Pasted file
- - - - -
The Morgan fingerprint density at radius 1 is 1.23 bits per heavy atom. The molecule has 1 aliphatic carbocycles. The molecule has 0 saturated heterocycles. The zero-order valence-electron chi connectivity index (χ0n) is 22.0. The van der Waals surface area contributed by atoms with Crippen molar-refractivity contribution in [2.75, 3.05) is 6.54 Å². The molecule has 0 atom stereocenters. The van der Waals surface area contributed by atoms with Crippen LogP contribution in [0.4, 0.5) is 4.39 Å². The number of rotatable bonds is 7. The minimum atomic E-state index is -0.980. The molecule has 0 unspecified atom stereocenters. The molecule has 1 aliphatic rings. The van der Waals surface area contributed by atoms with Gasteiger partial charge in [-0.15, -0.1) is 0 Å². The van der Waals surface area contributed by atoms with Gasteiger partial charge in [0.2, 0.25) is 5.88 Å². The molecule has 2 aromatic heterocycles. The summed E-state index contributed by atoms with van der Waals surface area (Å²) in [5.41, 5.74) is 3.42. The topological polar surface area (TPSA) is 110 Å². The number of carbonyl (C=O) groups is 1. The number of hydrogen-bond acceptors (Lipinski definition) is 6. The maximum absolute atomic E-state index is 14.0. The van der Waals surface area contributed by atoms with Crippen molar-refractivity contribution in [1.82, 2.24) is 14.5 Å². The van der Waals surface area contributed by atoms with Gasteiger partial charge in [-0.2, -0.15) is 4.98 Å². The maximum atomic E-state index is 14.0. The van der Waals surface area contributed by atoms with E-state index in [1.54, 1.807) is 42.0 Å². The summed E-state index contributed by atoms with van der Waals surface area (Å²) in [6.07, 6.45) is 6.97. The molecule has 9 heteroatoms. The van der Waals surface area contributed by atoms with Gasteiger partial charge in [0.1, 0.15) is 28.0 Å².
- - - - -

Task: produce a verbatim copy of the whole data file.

The Morgan fingerprint density at radius 1 is 1.23 bits per heavy atom. The molecule has 1 aliphatic carbocycles. The molecule has 0 saturated heterocycles. The zero-order valence-electron chi connectivity index (χ0n) is 22.0. The van der Waals surface area contributed by atoms with Crippen molar-refractivity contribution in [2.75, 3.05) is 6.54 Å². The molecule has 0 atom stereocenters. The van der Waals surface area contributed by atoms with Crippen LogP contribution in [0.4, 0.5) is 4.39 Å². The number of rotatable bonds is 7. The minimum atomic E-state index is -0.980. The molecule has 0 unspecified atom stereocenters. The molecule has 1 aliphatic rings. The van der Waals surface area contributed by atoms with Gasteiger partial charge in [-0.15, -0.1) is 0 Å². The van der Waals surface area contributed by atoms with Gasteiger partial charge in [0.2, 0.25) is 5.88 Å². The molecule has 2 aromatic heterocycles. The summed E-state index contributed by atoms with van der Waals surface area (Å²) in [5.41, 5.74) is 3.42. The topological polar surface area (TPSA) is 110 Å². The number of carbonyl (C=O) groups is 1. The number of hydrogen-bond acceptors (Lipinski definition) is 6. The maximum absolute atomic E-state index is 14.0. The van der Waals surface area contributed by atoms with Crippen molar-refractivity contribution in [1.82, 2.24) is 14.5 Å². The van der Waals surface area contributed by atoms with Gasteiger partial charge in [-0.2, -0.15) is 4.98 Å². The maximum atomic E-state index is 14.0. The van der Waals surface area contributed by atoms with E-state index in [1.54, 1.807) is 42.0 Å². The summed E-state index contributed by atoms with van der Waals surface area (Å²) in [6.07, 6.45) is 6.97. The molecule has 9 heteroatoms. The van der Waals surface area contributed by atoms with Gasteiger partial charge in [0.1, 0.15) is 28.0 Å².